Cleaning a hummingbird feeder is fairly simple if you know what to do.
Here you will learn how to clean a feeder, when to change the nectar, how to keep bees and wasps away from your feeder and how to make homemade hummingbird nectar. At the bottom of the page you will also find my special instructional video that will also teach you how to hand-feed hummingbirds.
Keeping your hummingbird feeder clean is very import if you want to be successful at attracting and feeding hummingbirds. It’s difficult to attract hummingbirds to a moldy feeder containing fermented nectar.
Keeping the nectar fresh is most important for maintaining the health of the hummingbirds and for keeping your feeder clean. Mold and bacteria growth in the nectar, as well as fermentation caused by yeasts can be harmful to your hummingbirds. To prevent this harmful contamination it will be necessary to change the nectar often and to properly clean the feeder each time you change the nectar.
If the nectar is kept fresh and not allowed to ferment, all you have to do is pour out the old nectar and rinse the feeder out with hot water before you add fresh nectar. Besides rinsing with hot water, The National Audubon Society suggests you should clean your feeder about once a week. The National Audubon Society says this should be done by rinsing the feeder with 1 part white vinegar to 4 parts water. Follow the vinegar wash by rinsing your feeder three times with clear warm water before refilling with fresh sugar solution.
How to keep the hummingbird food fresh
To keep the nectar in the feeder fresh, simply change the nectar before it goes bad. Heat will cause the nectar to ferment. The temperature of the outside air will determine how long the nectar will stay fresh. The hotter the temperature the quicker the sugar will ferment and need to be changed. Below is a simple chart you can use as a guideline to get an idea of about how long the nectar will last according to outside temperatures.
If the outside temperature stays below 70 degrees, changing your nectar once a week should be enough. Once the temp. climbs above 70 degrees you can use the chart below as a guide to how often you will need to change your nectar to keep it fresh and mold free. This is only a general guide and a visual inspection of your feeder will actually tell you when the nectar needs to be changed. It’s better to change it sooner than to change it too late after the sugar in the nectar has started to ferment.
High temperatures…………Change nectar after
Cleaning hummingbird feeders
If the nectar becomes cloudy or has black specks of mold in it, this is a sure sign that the nectar is contaminated and will have to be changed more often. Also, once the nectar has become contaminated in this fashion, you will have to use a mild bleach solution to kill the mold and to sterilize the feeder.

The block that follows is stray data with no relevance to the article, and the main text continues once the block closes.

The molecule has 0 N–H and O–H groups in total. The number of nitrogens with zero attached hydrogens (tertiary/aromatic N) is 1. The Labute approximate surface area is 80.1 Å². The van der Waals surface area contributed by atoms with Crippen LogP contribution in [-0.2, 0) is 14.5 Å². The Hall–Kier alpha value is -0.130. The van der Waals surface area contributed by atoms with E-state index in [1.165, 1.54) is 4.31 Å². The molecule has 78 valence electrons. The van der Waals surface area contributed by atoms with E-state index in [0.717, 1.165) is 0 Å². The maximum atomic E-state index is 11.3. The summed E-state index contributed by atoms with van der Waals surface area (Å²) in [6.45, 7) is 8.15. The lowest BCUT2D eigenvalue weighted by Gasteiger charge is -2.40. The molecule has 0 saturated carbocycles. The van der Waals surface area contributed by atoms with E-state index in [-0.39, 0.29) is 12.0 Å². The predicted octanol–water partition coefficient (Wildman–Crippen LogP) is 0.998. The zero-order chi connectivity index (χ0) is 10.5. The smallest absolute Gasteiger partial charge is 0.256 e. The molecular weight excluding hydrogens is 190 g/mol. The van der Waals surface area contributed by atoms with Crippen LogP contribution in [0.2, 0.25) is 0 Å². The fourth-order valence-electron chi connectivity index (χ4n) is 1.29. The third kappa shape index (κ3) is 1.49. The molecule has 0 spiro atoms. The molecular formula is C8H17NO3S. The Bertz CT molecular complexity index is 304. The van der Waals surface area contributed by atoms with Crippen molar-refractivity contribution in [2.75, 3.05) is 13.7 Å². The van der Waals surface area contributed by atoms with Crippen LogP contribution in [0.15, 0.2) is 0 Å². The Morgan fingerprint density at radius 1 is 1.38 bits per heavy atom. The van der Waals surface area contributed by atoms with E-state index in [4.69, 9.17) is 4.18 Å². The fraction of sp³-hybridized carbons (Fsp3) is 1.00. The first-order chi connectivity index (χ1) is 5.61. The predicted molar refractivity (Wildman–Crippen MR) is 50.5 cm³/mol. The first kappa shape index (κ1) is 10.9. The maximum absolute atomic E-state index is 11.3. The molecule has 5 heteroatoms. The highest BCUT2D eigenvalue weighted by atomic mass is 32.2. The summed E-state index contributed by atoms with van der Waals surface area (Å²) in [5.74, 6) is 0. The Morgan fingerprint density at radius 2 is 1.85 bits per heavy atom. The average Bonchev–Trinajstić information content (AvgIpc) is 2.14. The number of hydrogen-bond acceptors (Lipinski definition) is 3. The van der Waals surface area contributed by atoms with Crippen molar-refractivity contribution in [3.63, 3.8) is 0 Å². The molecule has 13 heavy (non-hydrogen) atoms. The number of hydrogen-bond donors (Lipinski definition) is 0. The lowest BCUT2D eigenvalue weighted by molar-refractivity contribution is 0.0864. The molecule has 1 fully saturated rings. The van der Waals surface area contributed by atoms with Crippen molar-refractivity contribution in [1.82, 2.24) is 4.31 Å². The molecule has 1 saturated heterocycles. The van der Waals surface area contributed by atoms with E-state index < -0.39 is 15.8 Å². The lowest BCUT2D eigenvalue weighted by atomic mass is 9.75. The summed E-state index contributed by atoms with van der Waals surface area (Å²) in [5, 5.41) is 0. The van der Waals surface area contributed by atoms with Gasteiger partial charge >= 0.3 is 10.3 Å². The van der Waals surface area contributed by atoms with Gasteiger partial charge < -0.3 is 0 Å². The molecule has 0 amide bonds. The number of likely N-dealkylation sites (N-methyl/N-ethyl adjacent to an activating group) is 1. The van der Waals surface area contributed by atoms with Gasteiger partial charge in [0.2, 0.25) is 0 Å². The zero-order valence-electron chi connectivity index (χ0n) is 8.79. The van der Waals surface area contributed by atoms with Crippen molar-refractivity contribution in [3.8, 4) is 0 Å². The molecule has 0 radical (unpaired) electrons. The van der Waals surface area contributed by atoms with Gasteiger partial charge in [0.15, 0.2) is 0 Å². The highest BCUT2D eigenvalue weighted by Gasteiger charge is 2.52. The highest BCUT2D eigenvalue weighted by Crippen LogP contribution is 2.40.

To make the mild bleach solution you can add 1/4 cup of bleach to 1 gallon of water and soak your feeder for 1 hour. You may find it helpful and necessary to use some hummingbird feeder brushes to help remove any mold from the feeder. After the mold is brushed away and the feeder has soaked for an hour, rinse the feeder thoroughly, several times with clear running water to remove all traces of the bleach so the bleach doesn’t harm the Hummingbirds.
Hopefully you change the nectar often enough so that the nectar never becomes moldy. But even if you do, the feeder still should be cleaned once a month with the mild bleach solution. Cleaning the feeder once a month with this bleach solution will help maintain the cleanliness of your feeder so that it continues to attract hummingbirds and keeps them coming back for more.
Below is a good video that shows how to clean a feeder and it shows some of the feeder brushes that are available to aid in the removal of mold from the feeder.
Choose a hummingbird feeder that is easy to clean
To make the chore of feeder cleaning as easy as possible, you should start with a feeder that is easy to take apart and has easy access to all the internal parts. This will of course make it easy to clean and if it’s easy to clean, you are more likely to keep it clean. The result of a clean feeder is you will have more success at attracting hummingbirds to your feeder. It’s called the “trickle down effect”.
A good feeder will not only be designed to be easy to clean, but it will also have other features that will greatly increase your success at attracting hummingbirds to your feeder. For instance, keeping insects away from your feeder will also help to keep it clean. Ants are especially bad at getting into the nectar where they will drown and decay, which will ruin the nectar. Other insects such as bees and wasps, can physically keep the hummingbirds from feeding. So for best results, it’s a good idea to bee and ant proof your feeder.
How to keep bees and ants away from your hummingbird feeder
The sweet sugar syrup in your feeder will not only attract hummingbirds, it will also attract bees, wasps and ants like a magnet attracts steel. A lot of hummingbird feeders will leak nectar out of the ports onto the feeder and then onto the ground. This will lead ants and other insects right to the feeder. There are basically 2 types of hummingbird feeders, basin/dish feeders and inverted bottle feeders. Inverted bottle feeders have the nectar in a bottle that screws into the base of the feeder. They will get an air space at the top of the bottle as the nectar level recedes. Heat will expand the air in this space and force nectar out of the feeding ports below the bottle. n the basin/dish feeder the nectar is below the feeding ports where expansion can’t force it out. They are leak-proof feeders and are what you should use for best results.